Miracle of Lanciano

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Ostentorium

The Miracle of Lanciano dates back to the eighth century when a monk who had doubts about the Real presence of Jesus Christ in the Eucharist, found when he said the words of consecration at Mass, that the bread and wine changed into flesh and blood. It has been certified by the Catholic Church as a Eucharistic miracle.

History[edit]

According to ancient accounts, in the city of Lanciano, Italy, then known as Anxanum, around 700, a Basilian hieromonk was assigned to celebrate Mass at the monastery of St. Longinus. Celebrating in the Latin Rite and using unleavened bread, the monk had doubts about the Real Presence of Jesus Christ in the Holy Eucharist.[1]

During the Mass, when he said the Words of Consecration ("This is my body. This is my blood"), with doubt in his soul, the priest is said to have seen the bread change into living flesh and the wine change into blood[1] which coagulated into five globules, irregular and differing in shape and size (the number supposed to be correspondant to the number of wounds Christ suffered on the cross: one in each hand and foot from the nails, and the wound from the centurion's spear).

People who believed they had witnessed the miracle soon spread the news throughout the surrounding area, and the archbishop ordered an investigation. Church authorities certified the miracle.[1] Since 1713 the Host-Flesh has been reserved in an artistic silver Ostentorium.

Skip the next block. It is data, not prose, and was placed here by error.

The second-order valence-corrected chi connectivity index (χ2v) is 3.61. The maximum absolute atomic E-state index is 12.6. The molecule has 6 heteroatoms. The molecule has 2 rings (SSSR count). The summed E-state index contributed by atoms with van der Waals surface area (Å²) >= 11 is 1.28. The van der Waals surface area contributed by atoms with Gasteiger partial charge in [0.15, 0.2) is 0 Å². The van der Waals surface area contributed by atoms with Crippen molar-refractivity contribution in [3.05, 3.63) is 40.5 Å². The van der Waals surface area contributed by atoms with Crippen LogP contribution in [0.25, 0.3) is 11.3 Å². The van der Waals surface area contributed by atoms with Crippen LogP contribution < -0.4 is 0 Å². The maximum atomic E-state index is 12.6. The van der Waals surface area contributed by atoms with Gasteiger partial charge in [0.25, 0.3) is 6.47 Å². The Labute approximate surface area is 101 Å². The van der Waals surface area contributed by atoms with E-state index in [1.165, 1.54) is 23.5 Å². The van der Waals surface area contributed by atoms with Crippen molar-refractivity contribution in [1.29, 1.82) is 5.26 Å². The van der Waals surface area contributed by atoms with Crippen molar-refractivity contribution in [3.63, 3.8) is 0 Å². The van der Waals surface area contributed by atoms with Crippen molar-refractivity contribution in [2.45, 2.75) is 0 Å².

Investigations[edit]

Piazza Plebiscito, with the church of the miracle: San Francesco

Since 1574, various investigations of varying degrees of detail have been conducted upon the elements:

  • February 17, 1574 by Msgr. Antonio Gaspar Rodríguez
  • 1636 by Father Serafino from Scanno
  • October 23, 1777 by Bishop Gervasone
  • October 26, 1886 by Bishop Petrarca
  • 1971 and 1981, by Odoardo Linoli

Linoli's examination[edit]

The examination[2] in 1971 was performed by Odoardo Linoli, a professor in anatomy and pathological histology as well as chemistry and clinical microscopy,and former head of the Laboratory of Pathological Anatomy at the Hospital of Arezzo.[3] He was assisted by Ruggero Bertelli, a retired professor of human anatomy at the University of Siena. The report was published in Quaderni Sclavo di Diagnostica Clinica e di Laboratori in 1971.[3][4]

Linoli's released his findings in March 1971. His study confirmed that the flesh was human cardiac tissue, and the blood was type AB. In the blood there were found proteins in the same normal proportions (percentage-wise) as are found in the sero-proteic make-up of fresh normal blood. Linoli found no trace of preservatives.[5]

Current status[edit]

The Basilian monks kept custody of the elements until their departure in 1175. They were succeeded by Benedictine monks in 1176. The items were placed in different locations within the Church of St. Francis at Lanciano. They were kept in the Valsecca Chapel from 1636 until 1902 when they were relocated to a new altar.

When he was Cardinal of Krakow, Pope John Paul II visited the Church of St Francis in Lanciano.[6]

The elements can still be seen today. The flesh, which is the same size as the large host used in the Latin Church, is fibrous and light brown in color and becomes rose-colored when lighted from the back. The blood consists of five coagulated globules and has an earthy color resembling the yellow of ochre.

Pictures and documents[edit]

Notes[edit]

Links[edit]

Coordinates: 42°13′48″N 14°23′24″E / 42.23000°N 14.39000°E / 42.23000; 14.39000